The Kitchen Table #134: Build a Deck Like Abe

Read Abe Sargent... every Thursday at

Today, Abe issues the First Abe Deck Challenge. Prove you can build a deck like Abe, and you’ll have your deck featured in a future column.

Well, what are you waiting for? Get cracking!

(Abe’s Note — The First Abe Deck Challenge is at the end of this article. Prove you can build a deck like Abe, and you’ll have your deck featured in a future column. Good Luck, and read more about the challenge below.)

It all started with Goblin Bombardment.

I realized a few weeks ago, as I was writing an article, that I use Goblin Bombardment too much. At least, this is what I thought at the time. I made a conscious decision to try other cards besides the good ol’ GBB.

Everybody has tendencies. Some people like Green or Blue, as it’s their favorite color. Some players love having countermagic in their decks. Some player love aggressive decks. Some players enjoy crazy wacky nine card combos. Simply put, everybody has various desires in Magic, and that means each player leans towards certain decks.

As a writer, am I guilty of the same? I didn’t know, so I wanted to put myself to the test. I took a couple of hours out of my day and I investigated every single deck I had ever written for SCG. That’s a lot of decks. I wanted to see if I had any biases. Here are my opening premises, based on what I think I’ll find prior to looking at the data.

Premise #1 — The Tempo has Arrived — I really like tempo cards, from Winter Orb to Undo. Tangle Wire and land destruction and Pendrell Mists all find their way to my decks. My first belief was that I might include a large amount of cards geared solely around gaining a tempo advantage over my opponents.

Now, to be fair, lots of decks have a tempo card or two. In a B/W control deck, Vindicate can be used to pop a land and gain you a turn. Still, that’s hardly enough to make a deck have a strong tempo element. How can I gauge proper tempo?

To begin with, any deck that has dedicated land destruction was included. If a deck had Stone Rain and Earth Rift, it was a tempo deck. If a deck had a card that could be used for tempo, like Creeping Mold, and nothing else, I didn’t count that. It needed dedicated land destruction.

Secondly, a deck would qualify if it had a very strong Tempo card in it. If I’m running Rising Waters, that’s a tempo deck. If I’m using Static Orb, that’s a tempo deck. It doesn’t matter if the only tempo cards in a deck are Rising Waters; it’s enough to make the deck qualify. A classic example of this is my Equinaut deck, with Equilibrium. The concept of the deck is the use and reuse Equilibrium over and over again, and that makes it count as having a strong tempo element.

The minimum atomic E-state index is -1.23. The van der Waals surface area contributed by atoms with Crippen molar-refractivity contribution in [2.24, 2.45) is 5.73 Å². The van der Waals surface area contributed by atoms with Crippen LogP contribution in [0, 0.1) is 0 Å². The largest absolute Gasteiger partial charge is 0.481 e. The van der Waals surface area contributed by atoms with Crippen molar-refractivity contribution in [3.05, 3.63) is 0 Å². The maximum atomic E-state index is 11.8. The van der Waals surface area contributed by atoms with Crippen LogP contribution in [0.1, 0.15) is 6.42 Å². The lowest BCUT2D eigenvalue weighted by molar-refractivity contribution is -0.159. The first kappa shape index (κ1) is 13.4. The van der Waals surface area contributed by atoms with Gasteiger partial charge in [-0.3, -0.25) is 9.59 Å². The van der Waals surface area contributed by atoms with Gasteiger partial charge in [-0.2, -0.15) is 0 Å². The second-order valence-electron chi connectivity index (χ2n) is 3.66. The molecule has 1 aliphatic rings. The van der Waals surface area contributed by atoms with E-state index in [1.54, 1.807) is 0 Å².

Lastly, I figured a deck as having a strong tempo element if it included multiples of at least adequately powerful tempo cards. Fallow Earth and Plow Under make a Green tempo deck. Undo and Wash Out make a tempo deck. Agonizing Memories and Painful Memories make a tempo deck. Mind Whip and Slow Motion make a tempo deck.

Premise #2 — And Lo, They did Sacrifice Their Children — My second premise was rooted in the belief that I use sacrificial effects for my creatures a lot. I used two main categories here, as I was mainly interested in whether the deck sacrificed a creature for damage, not for other effects.

The first category was simple. Did a deck run Goblin Bombardment? If so, then it was marked down, and I immediately moved on to the next premise. I did not worry about the second category here, because it already qualified.

The other category was also relatively simple. Did it have any sacrificial effect that resulted in dealing damage? If so, it was marked down. There are several ways this can happen, from Blasting Station to Bloodshot Cyclops. I didn’t care if a creature only sacrificed itself, like Flame Elemental or Ghitu Fire-Eater. I also didn’t care if a creature sacrificed itself and killed someone through Binding Agony, like Pygmy Giant.

Premise #3 — Your Young Men Shall See Visions… – Under this premise, I believed that I played a lot of 187 creatures. To define this, we need to look at what a 187 creature means to me. It is no surprise that this is something I really like, since I’ve often said in my articles that Visions is my favorite set of all time.

The term 187 creature was created to refer to Nekrataal, Man-o’-War, and Uktabi Orangutan from Visions. Each of these creatures has a comes-into-play effect that was really strong. Some people thought it meant a creature that kills something when it comes into play (Nek and the Monkey do that) but they forget that MOW was also a 187 creatures and it doesn’t kill anything.

Over time, a lot of creatures were created that had come into play abilities. In my mind, not all of these are 187-able. I figured that a 187 creature needed to generate card advantage or have the potential to do so. Otherwise, it needed to have a serious impact on the game.

Here are some examples: Gravedigger is a 187 creature, because you get a card when you play him (as is something like Wall of Blossoms or Auramancer). Hunting Moa is not a 187 creature, because all it does is give a +1/+1 counter. Ravenous Rats in a 187 creatures, because it forces the discard of a card by your opponent. Ghitu Slinger is a 187 creature because it has the potential to pop a creature. Note that I also consider creatures with a kicker (like Thornscape Battlemage) that has a 187 effect, or the new Ravnica stuff, like Ogre Savant to be 187 creatures too.